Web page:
At the Movies: A Mini-Look at Franco’s Dracula, plus a Footnote on Christopher Lee

I watched Jess Franco’s 1970 COUNT DRACULA last night and, as Dracula movies go, I thought it pretty good despite some critics’ claim that the film moves too slowly in places.  Of course Soledad Miranda in the part of Lucy didn’t hurt either, but Franco himself in an interview in the DVD’s “extras” makes a good case comparing it to other films, notably Francis Ford Coppola’s DRACULA (depicting Dracula as being in love is untrue to the vampire myth as seen by Bram Stoker) and the various Hammer versions (they tend not to take the material as seriously as they should), while at the same time admiring the original 1931 film with Bela Lugosi.  Franco’s also follows the novel fairly closely, dracula4compared to others, though there are still some simplifications (Dr. Seward works in van Helsing’s sanatorium; Quincy as a British Baronet is Lucy’s sole suitor, e.g.), and also stars Christopher Lee* in the title role as well as Klaus Kinski as Renfield.  And there are a few glitches, as in the sanatorium where Lucy and Mina will stay for a few nights, even though a servant had been told specifically to find rooms for them on the ground floor (the upper floors being where patients are housed), when the bat flies by to entice Lucy out, she goes down a long staircase to get to the door outside.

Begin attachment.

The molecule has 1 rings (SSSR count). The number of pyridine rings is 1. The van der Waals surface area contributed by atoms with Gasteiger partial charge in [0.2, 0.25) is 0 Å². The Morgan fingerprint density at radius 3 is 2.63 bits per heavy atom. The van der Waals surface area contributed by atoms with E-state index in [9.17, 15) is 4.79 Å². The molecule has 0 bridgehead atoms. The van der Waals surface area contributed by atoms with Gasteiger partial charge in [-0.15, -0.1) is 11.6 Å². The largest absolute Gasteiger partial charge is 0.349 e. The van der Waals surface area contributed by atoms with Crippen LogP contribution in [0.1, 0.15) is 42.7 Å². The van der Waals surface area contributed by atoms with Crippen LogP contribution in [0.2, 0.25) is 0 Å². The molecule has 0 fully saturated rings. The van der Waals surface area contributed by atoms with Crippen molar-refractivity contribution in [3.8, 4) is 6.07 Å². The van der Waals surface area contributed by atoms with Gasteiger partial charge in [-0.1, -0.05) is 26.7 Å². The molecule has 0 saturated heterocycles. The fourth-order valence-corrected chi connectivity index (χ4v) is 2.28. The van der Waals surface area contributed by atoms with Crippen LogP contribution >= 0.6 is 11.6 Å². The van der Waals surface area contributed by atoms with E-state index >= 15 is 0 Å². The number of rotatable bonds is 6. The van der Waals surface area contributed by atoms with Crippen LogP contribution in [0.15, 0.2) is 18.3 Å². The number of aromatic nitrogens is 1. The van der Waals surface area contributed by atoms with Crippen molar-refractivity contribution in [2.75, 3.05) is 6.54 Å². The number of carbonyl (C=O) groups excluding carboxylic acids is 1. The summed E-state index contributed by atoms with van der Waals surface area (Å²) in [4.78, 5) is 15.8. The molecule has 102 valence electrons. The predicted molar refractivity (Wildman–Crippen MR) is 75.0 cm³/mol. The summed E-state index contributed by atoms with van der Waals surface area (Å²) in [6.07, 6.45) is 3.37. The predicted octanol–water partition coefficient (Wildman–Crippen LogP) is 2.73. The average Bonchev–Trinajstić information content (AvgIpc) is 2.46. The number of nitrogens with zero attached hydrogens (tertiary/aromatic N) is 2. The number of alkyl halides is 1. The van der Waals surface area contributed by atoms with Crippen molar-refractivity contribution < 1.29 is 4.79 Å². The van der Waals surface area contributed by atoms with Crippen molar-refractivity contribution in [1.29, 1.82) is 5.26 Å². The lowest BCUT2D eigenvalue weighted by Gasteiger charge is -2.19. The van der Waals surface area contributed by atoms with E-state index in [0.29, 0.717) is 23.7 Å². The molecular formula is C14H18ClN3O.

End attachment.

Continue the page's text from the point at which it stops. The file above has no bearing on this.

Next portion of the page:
So is it worth seeing?  Yes.  The photography’s good, I thought, and it follows the story closely and cleanly for the most part, in itself refreshing.  And Christopher Lee’s role is terrific, playing on the idea from Stoker that, as the vampire drinks more blood there’s also a rejuvenation process, thus Lee’s character becomes younger looking as the film progresses.  The ending, to be sure, is jazzed up then by the process reversing, the corpse-to-be getting rapidly older until reduced to a skeleton and/or dust, a vampire cliche (but also true to the novel) shared with lesser movies too, but what the heck, it’s to be expected.  And here, from the novel, we’re given a reason, and that’s worth something!


*Of course, Christopher Lee starred in all those Hammer Films too.  And so I blundered onto an interesting appreciation of all (or mostly so) nine of the films he made playing Dracula on BLASTR.COM, even if compiler Dany Roth ranked COUNT DRACULA as only number four, which can be found here.  And even Roth had a good word to say for the appearance of the three “brides” of Dracula in Franco’s version.


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